The number of monarchs overwintering in Mexico has increased dramatically from the record lows of the past 3 years, although still 30% below historic levels. The clustering butterflies cover 4.01 hectares of forest compared to a peak of 18 hectares in 1996 and an average of 6 hectares. This year's population contains 200 million monarchs compared to a long-term average of 300 million and a peak of 1 billion. Favorable breeding conditions in summer 2015 are credited for the increase.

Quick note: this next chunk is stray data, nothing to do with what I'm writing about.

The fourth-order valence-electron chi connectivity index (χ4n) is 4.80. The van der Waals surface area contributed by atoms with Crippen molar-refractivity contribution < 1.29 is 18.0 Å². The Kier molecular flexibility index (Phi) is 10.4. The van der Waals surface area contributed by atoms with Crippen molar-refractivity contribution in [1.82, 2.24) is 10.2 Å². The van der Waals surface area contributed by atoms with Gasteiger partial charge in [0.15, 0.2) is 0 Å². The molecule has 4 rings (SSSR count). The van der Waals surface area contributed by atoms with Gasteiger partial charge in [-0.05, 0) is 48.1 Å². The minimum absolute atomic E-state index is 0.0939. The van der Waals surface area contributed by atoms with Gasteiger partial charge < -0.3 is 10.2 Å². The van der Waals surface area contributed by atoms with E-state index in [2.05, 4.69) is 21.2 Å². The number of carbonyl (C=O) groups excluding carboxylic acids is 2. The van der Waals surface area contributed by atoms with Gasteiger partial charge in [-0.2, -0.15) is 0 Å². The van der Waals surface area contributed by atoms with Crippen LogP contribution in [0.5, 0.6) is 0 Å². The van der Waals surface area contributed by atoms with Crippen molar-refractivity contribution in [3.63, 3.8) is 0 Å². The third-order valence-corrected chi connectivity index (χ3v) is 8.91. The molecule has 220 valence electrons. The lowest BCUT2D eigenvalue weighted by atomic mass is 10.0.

Monarch numbers are down and people are wondering why. This article examines the factors that caused the decline during the past year and the downward trend over the past decade. Also, see how you can help.